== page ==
Thursday, December 22, 2016

SACP's Growth in Membership and Communist Activism Robustly Continues, to the Dismay of Anti-SACP Rhetoricians!
A reply to Dumisani Hlophe's "The year that liberation politics in SA declined" in Sunday Independent, 18 December 2016, in respect to the SACP.

By Alex Mohubetswane Mashilo

The South African Communist Party (SACP) has successfully been advancing the struggle to deepen the national democratic revolution by pushing it towards a second, more radical phase, while at the same time intensifying the struggle for a socialist transition from capitalist exploitation and imperialist domination. This struggle is the struggle to combat the rise of the parasitic bourgeoisie, oligarchies and elitist groupings seeking to hijack our democratic transition towards their private interests. It is none other the SACP two years back in November 2014 that introduced the unfolding national discourse against corporate capture. The SACP took a decisive lead, through campaigning political action, in raising awareness, exposing corporate capture and tackling the problem. This role is widely acknowledged, but others, as we will show, are trapped in denialism and its mediocrity.

Corporate capture is directly linked with corruption. In public, community, political and trade union organisations, corporate capture is linked with distortion of internal democracy; gate-keeping; party political, private and foreign funding with strings to ensure "returns on the investment"; factionalism, internal divisions and disunity based on competition for positions linked with access to, control over, or those who control, resources. The struggle against corporate capture is very important in modern class struggle. Corporate capture is an anti-working class agenda. It is part of the broader corporate agenda of the accumulation of wealth on a capitalist private basis.

The fact that the SACP's vanguard role in tackling corporate capture is widely acknowledged, even by some of the Party's foes and detractors, does not mean that there is full consensus. But not everybody who disagrees offers a compelling motivation. Some simply regurgitate mediocrity, ignorance and propaganda masqueraded as an analysis. The worst is when such comes from the ranks of the academia, as is the case with Dumisani Hlophe's "The year that liberation politics in SA declined" in respect to the SACP. Instead of proving readers with an analysis, the governance specialist at the University of South Africa's School of Governance got it completely wrong.

Hlophe personally decided to push a baseless allegation that "The SACP is substantively dead" and "has not been entirely concerned with its membership" but its so-called elite "leadership remaining in cabinet". In a sharp contradiction consistent with reality, addressing the 3rd National Council of the Young Communist League of South Africa just a few days ago, that is on 10 December 2016, SACP General Secretary Comrade Dr Blade Nzimande made it very clear – in no uncertain terms – that he will not shut up against wrongdoing in order to remain in the Cabinet. Comrade Dr Nzimande made it very clear that he was serving the nation rather than merely being in a job, which he could find elsewhere. This principle was adopted by other Communists serving in the Cabinet.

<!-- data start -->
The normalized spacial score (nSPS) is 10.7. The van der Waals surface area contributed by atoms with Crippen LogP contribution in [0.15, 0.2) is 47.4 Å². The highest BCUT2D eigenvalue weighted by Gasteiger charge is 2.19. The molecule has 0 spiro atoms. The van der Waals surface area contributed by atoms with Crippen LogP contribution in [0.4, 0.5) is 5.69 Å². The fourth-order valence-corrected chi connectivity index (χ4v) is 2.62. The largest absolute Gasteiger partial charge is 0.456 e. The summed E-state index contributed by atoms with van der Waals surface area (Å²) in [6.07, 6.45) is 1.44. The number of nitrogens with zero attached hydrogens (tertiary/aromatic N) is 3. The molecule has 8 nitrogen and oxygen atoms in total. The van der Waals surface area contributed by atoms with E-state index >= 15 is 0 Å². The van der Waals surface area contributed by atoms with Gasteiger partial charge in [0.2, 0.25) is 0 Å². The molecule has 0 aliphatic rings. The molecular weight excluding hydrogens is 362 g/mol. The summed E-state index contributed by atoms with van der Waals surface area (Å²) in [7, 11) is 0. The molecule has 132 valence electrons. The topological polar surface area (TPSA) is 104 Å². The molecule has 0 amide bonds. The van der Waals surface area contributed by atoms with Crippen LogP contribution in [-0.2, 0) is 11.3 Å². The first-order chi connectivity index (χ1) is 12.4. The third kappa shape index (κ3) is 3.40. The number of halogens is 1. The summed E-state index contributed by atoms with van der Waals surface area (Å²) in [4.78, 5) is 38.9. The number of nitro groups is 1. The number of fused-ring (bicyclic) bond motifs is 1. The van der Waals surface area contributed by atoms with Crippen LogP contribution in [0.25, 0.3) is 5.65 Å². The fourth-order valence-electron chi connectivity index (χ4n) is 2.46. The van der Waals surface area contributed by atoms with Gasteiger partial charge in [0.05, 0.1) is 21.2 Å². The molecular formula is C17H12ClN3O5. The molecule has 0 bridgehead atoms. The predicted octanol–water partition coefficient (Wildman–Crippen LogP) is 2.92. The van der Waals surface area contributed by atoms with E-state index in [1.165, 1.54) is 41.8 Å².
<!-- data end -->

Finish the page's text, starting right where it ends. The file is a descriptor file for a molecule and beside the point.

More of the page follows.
But also, there are many SACP leaders and members working elsewhere, including full-time in the Party. It is not a favour for SACP leaders to serve in the Cabinet. The SACP was the first political organisation to be banned in South Africa, in 1950, for that matter ten years before any other organisation was banned. The SACP fought for the rights it declared in its 1921 manifesto and programme adopted in the mid-1940s. Many of these rights, such as "Every man and woman shall have the right to vote for and to stand as a candidate for all bodies which make laws" and "All people shall be entitled to take part in the administration of the country", were endorsed in the Freedom Charter in 1955. The SACP has no problem with criticism, for so long as it is based on science.

Hlophe displayed his ignorance to the fact that the SACP, this very year, 2016, withdrew its National Treasurer Joyce Moloi-Moropa from Parliament where she was the Chairperson of the Portfolio Committee on Communications. Her withdrawal from that position was because she could not allow policies in contradiction to her mandate as enshrined in the progressive conference resolutions of the African National Congress (ANC) and as shared by the SACP.

As part of its media transformation campaign, the SACP has been fighting against governance decay at the SABC. The Parliamentary Inquiry into the SABC furnishes sufficient evidence why the SACP waged the struggle. The many individuals and non-governmental organisations that worked together with the SACP in taking up the campaign will not agree with the unfounded allegation that Hlophe levels against the Party; for they have massive evidence of working with the Party in the struggle.

In South Africa there is no single political organisation at present that can match the SACP's campaign base and action outside Parliament and the Cabinet. By the way the SACP has been growing faster than all political parties in terms of audited membership – reflecting the fact that the Party is not only concerned about its membership but the working class as a whole. There is no need to go further and unpack the SACP's commitment and struggles to serve the people simply as an exercise to try and convince an anti-SACP rhetorician.

* Alex Mohubetswane Mashilo is SACP Spokesperson and writes in his capacity as a Full-time Professional Revolutionary.

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